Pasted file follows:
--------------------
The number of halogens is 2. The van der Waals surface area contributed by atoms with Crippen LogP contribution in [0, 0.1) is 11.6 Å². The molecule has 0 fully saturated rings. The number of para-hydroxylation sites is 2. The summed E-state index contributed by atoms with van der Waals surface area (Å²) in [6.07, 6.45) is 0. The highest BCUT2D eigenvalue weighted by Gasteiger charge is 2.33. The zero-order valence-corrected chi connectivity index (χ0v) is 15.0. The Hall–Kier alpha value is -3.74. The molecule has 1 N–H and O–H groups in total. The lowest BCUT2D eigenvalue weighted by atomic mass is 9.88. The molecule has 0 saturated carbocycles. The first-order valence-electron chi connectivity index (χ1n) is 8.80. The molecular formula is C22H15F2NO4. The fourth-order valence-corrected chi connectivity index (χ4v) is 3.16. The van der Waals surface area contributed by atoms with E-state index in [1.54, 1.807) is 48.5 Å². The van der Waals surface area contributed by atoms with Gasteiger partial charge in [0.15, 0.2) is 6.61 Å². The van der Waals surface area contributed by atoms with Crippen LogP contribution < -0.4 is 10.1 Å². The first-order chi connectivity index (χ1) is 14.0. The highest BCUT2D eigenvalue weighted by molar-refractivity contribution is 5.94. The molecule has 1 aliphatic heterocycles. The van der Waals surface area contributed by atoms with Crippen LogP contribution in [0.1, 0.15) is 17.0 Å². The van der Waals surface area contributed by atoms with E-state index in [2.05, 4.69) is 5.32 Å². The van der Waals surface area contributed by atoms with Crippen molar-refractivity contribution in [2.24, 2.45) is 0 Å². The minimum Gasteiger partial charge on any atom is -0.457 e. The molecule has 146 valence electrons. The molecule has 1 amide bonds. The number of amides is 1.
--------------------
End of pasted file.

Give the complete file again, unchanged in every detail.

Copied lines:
The number of halogens is 2. The van der Waals surface area contributed by atoms with Crippen LogP contribution in [0, 0.1) is 11.6 Å². The molecule has 0 fully saturated rings. The number of para-hydroxylation sites is 2. The summed E-state index contributed by atoms with van der Waals surface area (Å²) in [6.07, 6.45) is 0. The highest BCUT2D eigenvalue weighted by Gasteiger charge is 2.33. The zero-order valence-corrected chi connectivity index (χ0v) is 15.0. The Hall–Kier alpha value is -3.74. The molecule has 1 N–H and O–H groups in total. The lowest BCUT2D eigenvalue weighted by atomic mass is 9.88. The molecule has 0 saturated carbocycles. The first-order valence-electron chi connectivity index (χ1n) is 8.80. The molecular formula is C22H15F2NO4. The fourth-order valence-corrected chi connectivity index (χ4v) is 3.16. The van der Waals surface area contributed by atoms with E-state index in [1.54, 1.807) is 48.5 Å². The van der Waals surface area contributed by atoms with Gasteiger partial charge in [0.15, 0.2) is 6.61 Å². The van der Waals surface area contributed by atoms with Crippen LogP contribution < -0.4 is 10.1 Å². The first-order chi connectivity index (χ1) is 14.0. The highest BCUT2D eigenvalue weighted by molar-refractivity contribution is 5.94. The molecule has 1 aliphatic heterocycles. The van der Waals surface area contributed by atoms with Crippen LogP contribution in [0.1, 0.15) is 17.0 Å². The van der Waals surface area contributed by atoms with E-state index in [2.05, 4.69) is 5.32 Å². The van der Waals surface area contributed by atoms with Crippen molar-refractivity contribution in [2.24, 2.45) is 0 Å². The minimum Gasteiger partial charge on any atom is -0.457 e. The molecule has 146 valence electrons. The molecule has 1 amide bonds. The number of amides is 1.